Over 50 years have passed since the first Mars surface exploration. Nations have delivered 18 human-made items to Mars over 14 different missions, according to the United Nations Office for Outer Space Affairs. Despite the fact that many of these missions are still in progress, humankind has left a significant amount of trash on the surface of Mars from decades of exploration.
As a postdoctoral research associate, I investigate methods for tracking Mars and Moon rovers. NASA announced in mid-August 2022 that the Perseverance Mars rover had discovered another piece of garbage that had been thrown after landing, this time a tangled web of netting. Additionally, this is not the first time that rubbish has been discovered on Mars. That is due to how much is present.
Where does the trash originate?
On Mars, there are three main sources of debris: abandoned equipment, dormant spacecraft, and wrecked spacecraft.
A module that safeguards the spacecraft is necessary for every mission to the surface of Mars. This module has a heat barrier for when the craft travels through the atmosphere of the planet, a parachute, and landing equipment for a smooth touchdown.
As it descends, the craft throws away sections of the module, and these bits may land in various places on the planet’s surface. For example, a lower heat shield may land in one region while a parachute may land in another. It’s possible for this debris to shatter into smaller pieces when it hits the ground, as happened in 2021 during the landing of the Perseverance rover. The Martian winds then have the potential to blow these tiny fragments about.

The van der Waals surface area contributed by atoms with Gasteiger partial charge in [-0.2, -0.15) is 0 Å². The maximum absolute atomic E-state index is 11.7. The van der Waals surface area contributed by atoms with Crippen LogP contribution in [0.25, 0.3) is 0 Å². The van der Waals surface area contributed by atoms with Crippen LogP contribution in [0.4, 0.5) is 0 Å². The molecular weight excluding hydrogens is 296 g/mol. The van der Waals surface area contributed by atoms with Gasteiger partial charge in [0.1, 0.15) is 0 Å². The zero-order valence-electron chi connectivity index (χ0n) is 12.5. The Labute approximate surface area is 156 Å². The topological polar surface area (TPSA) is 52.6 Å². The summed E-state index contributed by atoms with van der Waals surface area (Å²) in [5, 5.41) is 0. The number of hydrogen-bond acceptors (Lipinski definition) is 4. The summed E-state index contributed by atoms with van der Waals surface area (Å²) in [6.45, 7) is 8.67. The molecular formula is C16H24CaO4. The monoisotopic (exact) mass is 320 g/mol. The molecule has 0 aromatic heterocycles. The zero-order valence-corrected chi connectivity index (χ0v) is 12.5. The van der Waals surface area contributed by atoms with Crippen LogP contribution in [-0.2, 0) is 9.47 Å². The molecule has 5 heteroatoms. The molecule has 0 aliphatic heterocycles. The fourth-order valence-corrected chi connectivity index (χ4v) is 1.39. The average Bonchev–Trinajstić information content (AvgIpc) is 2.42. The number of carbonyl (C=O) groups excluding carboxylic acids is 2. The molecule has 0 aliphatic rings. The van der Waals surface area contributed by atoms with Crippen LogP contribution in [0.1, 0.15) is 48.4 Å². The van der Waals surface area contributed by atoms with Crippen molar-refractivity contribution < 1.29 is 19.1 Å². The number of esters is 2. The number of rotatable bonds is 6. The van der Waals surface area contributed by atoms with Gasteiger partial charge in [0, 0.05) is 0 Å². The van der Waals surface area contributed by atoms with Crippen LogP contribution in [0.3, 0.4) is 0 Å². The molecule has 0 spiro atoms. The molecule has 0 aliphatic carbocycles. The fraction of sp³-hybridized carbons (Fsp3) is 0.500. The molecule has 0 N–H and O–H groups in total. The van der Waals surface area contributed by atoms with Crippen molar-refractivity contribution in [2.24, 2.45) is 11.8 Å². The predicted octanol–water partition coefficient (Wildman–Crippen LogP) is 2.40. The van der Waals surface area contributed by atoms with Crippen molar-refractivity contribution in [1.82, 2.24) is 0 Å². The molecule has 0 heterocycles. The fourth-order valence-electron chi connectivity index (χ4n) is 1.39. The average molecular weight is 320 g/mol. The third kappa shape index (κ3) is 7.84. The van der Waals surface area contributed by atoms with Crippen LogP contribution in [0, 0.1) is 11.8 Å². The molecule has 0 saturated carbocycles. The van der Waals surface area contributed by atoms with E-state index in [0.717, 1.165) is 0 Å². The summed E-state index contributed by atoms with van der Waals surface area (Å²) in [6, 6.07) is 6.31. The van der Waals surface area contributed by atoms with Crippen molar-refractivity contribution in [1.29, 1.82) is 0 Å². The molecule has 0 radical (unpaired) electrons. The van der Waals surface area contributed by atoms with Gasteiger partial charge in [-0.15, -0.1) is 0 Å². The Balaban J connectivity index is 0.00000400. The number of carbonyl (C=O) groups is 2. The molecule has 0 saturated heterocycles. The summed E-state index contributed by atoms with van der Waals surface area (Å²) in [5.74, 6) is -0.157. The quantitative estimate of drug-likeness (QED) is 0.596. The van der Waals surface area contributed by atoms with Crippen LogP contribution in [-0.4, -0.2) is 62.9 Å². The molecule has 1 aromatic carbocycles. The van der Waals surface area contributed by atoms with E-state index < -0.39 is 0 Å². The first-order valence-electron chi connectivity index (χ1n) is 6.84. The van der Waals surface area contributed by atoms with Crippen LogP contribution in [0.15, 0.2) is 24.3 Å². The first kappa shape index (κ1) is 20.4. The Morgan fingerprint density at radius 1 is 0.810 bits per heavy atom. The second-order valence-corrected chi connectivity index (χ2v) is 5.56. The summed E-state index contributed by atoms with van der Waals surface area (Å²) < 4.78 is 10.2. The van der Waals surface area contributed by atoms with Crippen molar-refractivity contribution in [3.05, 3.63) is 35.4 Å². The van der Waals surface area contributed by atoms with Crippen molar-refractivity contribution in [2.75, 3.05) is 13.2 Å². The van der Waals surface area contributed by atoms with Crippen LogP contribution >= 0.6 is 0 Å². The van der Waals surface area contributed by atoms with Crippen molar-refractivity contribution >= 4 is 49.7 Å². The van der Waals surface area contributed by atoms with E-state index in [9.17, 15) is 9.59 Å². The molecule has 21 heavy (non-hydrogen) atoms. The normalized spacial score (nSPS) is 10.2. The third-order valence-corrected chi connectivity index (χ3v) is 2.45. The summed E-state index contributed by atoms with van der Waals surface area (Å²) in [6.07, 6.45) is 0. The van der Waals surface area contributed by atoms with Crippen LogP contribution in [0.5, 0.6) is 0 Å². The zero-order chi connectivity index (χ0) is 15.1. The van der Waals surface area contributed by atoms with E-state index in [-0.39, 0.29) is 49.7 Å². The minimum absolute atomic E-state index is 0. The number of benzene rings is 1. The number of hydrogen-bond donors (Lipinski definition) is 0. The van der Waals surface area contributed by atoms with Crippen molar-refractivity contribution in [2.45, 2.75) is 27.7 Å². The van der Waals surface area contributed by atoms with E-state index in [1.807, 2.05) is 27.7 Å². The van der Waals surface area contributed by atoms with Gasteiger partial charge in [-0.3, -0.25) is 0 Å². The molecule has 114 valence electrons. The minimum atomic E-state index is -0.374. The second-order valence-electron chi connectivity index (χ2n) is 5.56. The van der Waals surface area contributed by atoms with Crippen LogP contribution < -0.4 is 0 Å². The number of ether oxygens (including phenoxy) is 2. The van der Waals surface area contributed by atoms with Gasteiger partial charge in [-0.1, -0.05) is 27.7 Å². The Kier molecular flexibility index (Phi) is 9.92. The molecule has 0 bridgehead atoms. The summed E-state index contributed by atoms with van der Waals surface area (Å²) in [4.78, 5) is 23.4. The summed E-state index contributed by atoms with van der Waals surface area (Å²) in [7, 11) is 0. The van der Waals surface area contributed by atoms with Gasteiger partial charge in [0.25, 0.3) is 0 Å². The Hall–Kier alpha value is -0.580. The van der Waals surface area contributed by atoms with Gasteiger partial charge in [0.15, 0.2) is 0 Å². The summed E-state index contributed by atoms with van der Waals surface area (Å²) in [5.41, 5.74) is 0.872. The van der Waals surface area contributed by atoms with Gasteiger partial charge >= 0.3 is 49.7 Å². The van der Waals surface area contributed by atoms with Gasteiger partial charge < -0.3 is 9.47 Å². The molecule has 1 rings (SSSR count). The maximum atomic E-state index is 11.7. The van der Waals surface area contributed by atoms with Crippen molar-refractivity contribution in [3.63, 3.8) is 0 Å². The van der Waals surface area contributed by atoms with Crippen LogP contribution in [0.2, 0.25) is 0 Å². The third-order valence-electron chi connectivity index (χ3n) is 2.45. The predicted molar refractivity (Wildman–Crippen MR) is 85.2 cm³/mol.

Over the years, a lot of little, wind-blown rubbish has been discovered, including the netting material discovered most recently. A big, glittering thermal blanket was discovered by the Perseverance rover earlier in the year, on June 13, 2022, 1.25 miles (2 km) away from where it had landed. Both Opportunity in 2005 and Curiosity in 2012 discovered leftover parts of their landing craft.
Wrecked and Dead Spaceship
The following category of debris is made up of the nine spacecraft that are currently not in operation. The Mars 3 lander, Mars 6 lander, Viking 1 and Viking 2 landers, the Sojourner rover, the Beagle 2 lander that was once lost, the Phoenix lander, the Spirit rover, and the most recent spacecraft to die, the Opportunity rover, are among these ships. These might be viewed as historical relics rather than rubbish because they are largely undamaged.
Everything on the Martian surface experiences wear and tear. A few pieces of Curiosity’s aluminium wheels have broken off and are likely lying around along its path. In July 2021, Perseverance intentionally dropped a drill bit into the surface so it could replace it with a brand-new, clean bit and continue gathering samples.
Another big source of rubbish are the fragments of destroyed spacecraft. At least two spacecraft have crashed, while four more have lost contact just prior to or immediately following landing. The most challenging aspect of any Mars landing mission is safely descended to the planet’s surface, and it doesn’t always go smoothly.
The combined mass of every spacecraft that has ever been deployed to Mars is around 22,000 pounds (9979 kilograms). There is 15,694 pounds (7,119 kilogrammes) of human waste on Mars after deducting the 6,306 pounds (2,860 kilogrammes) of the vessel that is now in operation on the surface.
Why is trash important?
Currently, the risk that waste on Mars poses to ongoing and upcoming missions is the top concern among scientists. The Perseverance teams are keeping track of every piece of debris they come across and looking for anything that can taint the samples the rover is gathering. NASA engineers have also thought about the possibility that Perseverance might become entangled in landing debris, although they have determined the risk is low.
The significance of the Martian debris comes from its historical context. The spacecraft and their components are the first steps toward planetary exploration by humans.